Interestingly though, the A’s aren’t displayed how they were entered and have been separated by null bytes (0x00). This is because the input buffer is processed as wide characters, with UTF-16 encoding. From here, the next step is to determine how many bytes are required before the overwrite happens and to find a suitable set of “POP, POP, RET” instructions. The buffer length before the overflow was identified using Metasploit’s helpful “pattern_create” and “pattern_offset” utilities, taking care to observe the bytes surrounding the overflow as the null bytes have to be discounted. As the DWRCC.EXE (main executable) is not being rebased on each execution, the instruction set found at address “0x00439D7D” was chosen. The executable was compiled without common protections, including ASLR which would have made hardcoding an address in the shellcode infeasible.

The next step is to overwrite the SEH and next SEH addresses with the address of the instruction found above and the op codes for a small jump over that address. Once executed, the execution flow should be then directed into the area of memory on the stack under our control. For both the address and the jump, UTF-16 characters were used so to avoid the null bytes. The payload looks like this at this point (most of the ‘A’s have been cropped for readability).

By placing a breakpoint on the first address of our “POP, POP, RET” instruction set, we can pause execution to step through and check everything is working as intended.

The breakpoint was hit which is the first hurdle down, now we just need to make sure it returns back and executes the jump instruction.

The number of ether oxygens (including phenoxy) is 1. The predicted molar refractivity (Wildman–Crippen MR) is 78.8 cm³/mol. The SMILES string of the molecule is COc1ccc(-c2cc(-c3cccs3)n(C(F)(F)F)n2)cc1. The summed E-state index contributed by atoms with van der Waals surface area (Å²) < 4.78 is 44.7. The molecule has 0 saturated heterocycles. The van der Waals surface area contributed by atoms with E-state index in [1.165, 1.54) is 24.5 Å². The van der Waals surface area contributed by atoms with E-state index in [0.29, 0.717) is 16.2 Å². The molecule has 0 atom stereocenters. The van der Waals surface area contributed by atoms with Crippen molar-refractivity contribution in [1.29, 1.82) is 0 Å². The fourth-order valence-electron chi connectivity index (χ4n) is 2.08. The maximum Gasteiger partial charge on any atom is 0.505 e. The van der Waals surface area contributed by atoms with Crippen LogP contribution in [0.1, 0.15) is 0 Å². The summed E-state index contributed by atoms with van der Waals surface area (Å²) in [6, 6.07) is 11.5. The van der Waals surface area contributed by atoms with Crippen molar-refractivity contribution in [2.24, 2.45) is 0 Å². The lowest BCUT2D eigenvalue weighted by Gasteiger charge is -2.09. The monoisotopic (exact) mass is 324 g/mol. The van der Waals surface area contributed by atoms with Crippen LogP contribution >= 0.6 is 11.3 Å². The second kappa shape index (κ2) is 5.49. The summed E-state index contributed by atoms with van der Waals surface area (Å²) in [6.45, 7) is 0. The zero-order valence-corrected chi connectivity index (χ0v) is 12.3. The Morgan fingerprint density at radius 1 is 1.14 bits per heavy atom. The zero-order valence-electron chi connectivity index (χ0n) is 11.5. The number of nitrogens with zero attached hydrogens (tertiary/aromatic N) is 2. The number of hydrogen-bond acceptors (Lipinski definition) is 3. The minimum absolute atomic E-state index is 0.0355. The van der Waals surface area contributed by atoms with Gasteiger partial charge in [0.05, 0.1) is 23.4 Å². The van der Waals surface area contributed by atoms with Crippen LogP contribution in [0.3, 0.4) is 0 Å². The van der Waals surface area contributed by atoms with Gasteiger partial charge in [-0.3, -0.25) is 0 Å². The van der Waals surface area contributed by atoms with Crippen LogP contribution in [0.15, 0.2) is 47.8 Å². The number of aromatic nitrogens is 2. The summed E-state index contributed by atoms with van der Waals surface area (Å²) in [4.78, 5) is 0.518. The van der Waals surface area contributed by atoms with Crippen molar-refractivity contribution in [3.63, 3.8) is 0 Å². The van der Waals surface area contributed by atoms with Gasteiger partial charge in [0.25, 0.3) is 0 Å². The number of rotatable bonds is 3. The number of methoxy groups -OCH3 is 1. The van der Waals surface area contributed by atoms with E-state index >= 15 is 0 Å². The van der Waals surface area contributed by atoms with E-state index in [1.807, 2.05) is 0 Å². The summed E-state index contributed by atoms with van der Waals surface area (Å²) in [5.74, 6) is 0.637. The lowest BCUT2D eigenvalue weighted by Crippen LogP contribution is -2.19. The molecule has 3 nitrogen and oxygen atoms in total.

Great, so the jump was taken and we are now executing in a controllable area of memory. This is good news! The next step is to increase the padding and place some shellcode. Due to the wide characters, the shellcode to be used will need to be UTF-16 compatible. Luckily the alpha2 encoder in Metasploit has the ability to generate UTF-16 compatible shellcode. However, the one caveat is that it requires that a register holds the address of the beginning of the shellcode when the shellcode is executed. To achieve this, an offset would need to be calculated from an address which is unchanging on each runtime independent of the operating system version.

After taking into account the offset, the calculated value could then be placed into EAX right before the shellcode executes. To do this, a technique known as “venetian shellcode” could be used to execute operations in between the null bytes to get EAX to hold the required address. For this to work, the null bytes must be consumed by other harmless operations. This concept was new to me and so I thought I would give it a go here to see how it works using the simplest form of venetian shellcode There are some fantastic write-ups which discuss this technique and its history including Corelan’s tutorials and Fuzzysecurity (you can find links to both at the bottom of this post). Thanks for all your awesome work, guys! After combining everything together, we now have the following: